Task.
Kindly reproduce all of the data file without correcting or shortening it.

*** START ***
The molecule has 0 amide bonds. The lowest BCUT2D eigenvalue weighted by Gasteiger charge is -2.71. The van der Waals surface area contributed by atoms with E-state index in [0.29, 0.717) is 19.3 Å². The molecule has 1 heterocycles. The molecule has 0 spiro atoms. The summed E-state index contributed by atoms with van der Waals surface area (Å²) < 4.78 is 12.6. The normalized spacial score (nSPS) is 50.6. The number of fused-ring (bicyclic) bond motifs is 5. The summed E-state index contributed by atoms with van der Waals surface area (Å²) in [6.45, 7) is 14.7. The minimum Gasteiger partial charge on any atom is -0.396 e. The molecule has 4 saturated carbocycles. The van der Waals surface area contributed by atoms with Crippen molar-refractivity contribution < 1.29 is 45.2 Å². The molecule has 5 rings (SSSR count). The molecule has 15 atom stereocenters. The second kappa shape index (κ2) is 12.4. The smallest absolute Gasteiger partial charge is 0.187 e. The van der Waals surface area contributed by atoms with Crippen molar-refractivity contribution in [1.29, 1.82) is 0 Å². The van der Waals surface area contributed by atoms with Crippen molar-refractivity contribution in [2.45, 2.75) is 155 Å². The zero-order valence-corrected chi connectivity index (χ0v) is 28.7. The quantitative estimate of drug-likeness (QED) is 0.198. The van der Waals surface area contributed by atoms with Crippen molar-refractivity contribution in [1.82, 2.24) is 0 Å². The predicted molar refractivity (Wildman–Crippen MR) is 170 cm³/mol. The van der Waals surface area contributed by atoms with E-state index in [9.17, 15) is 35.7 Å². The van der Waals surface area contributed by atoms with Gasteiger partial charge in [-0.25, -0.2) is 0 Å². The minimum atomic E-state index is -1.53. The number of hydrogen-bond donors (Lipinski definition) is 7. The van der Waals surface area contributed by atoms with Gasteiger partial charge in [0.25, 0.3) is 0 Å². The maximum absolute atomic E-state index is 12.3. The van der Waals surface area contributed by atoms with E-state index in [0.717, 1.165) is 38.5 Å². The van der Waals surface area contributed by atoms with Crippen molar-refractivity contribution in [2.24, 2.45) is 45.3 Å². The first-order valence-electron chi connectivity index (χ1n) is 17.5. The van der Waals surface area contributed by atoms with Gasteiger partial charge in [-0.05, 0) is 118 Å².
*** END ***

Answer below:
The molecule has 0 amide bonds. The lowest BCUT2D eigenvalue weighted by Gasteiger charge is -2.71. The van der Waals surface area contributed by atoms with E-state index in [0.29, 0.717) is 19.3 Å². The molecule has 1 heterocycles. The molecule has 0 spiro atoms. The summed E-state index contributed by atoms with van der Waals surface area (Å²) < 4.78 is 12.6. The normalized spacial score (nSPS) is 50.6. The number of fused-ring (bicyclic) bond motifs is 5. The summed E-state index contributed by atoms with van der Waals surface area (Å²) in [6.45, 7) is 14.7. The minimum Gasteiger partial charge on any atom is -0.396 e. The molecule has 4 saturated carbocycles. The van der Waals surface area contributed by atoms with Crippen molar-refractivity contribution < 1.29 is 45.2 Å². The molecule has 5 rings (SSSR count). The molecule has 15 atom stereocenters. The second kappa shape index (κ2) is 12.4. The smallest absolute Gasteiger partial charge is 0.187 e. The van der Waals surface area contributed by atoms with Crippen molar-refractivity contribution in [1.29, 1.82) is 0 Å². The van der Waals surface area contributed by atoms with Crippen molar-refractivity contribution in [2.45, 2.75) is 155 Å². The zero-order valence-corrected chi connectivity index (χ0v) is 28.7. The quantitative estimate of drug-likeness (QED) is 0.198. The van der Waals surface area contributed by atoms with Crippen molar-refractivity contribution in [1.82, 2.24) is 0 Å². The predicted molar refractivity (Wildman–Crippen MR) is 170 cm³/mol. The van der Waals surface area contributed by atoms with E-state index in [9.17, 15) is 35.7 Å². The van der Waals surface area contributed by atoms with Gasteiger partial charge in [-0.25, -0.2) is 0 Å². The minimum atomic E-state index is -1.53. The number of hydrogen-bond donors (Lipinski definition) is 7. The van der Waals surface area contributed by atoms with Gasteiger partial charge in [0.25, 0.3) is 0 Å². The maximum absolute atomic E-state index is 12.3. The van der Waals surface area contributed by atoms with E-state index in [0.717, 1.165) is 38.5 Å². The van der Waals surface area contributed by atoms with Crippen molar-refractivity contribution in [2.24, 2.45) is 45.3 Å². The first-order valence-electron chi connectivity index (χ1n) is 17.5. The van der Waals surface area contributed by atoms with Gasteiger partial charge in [-0.05, 0) is 118 Å².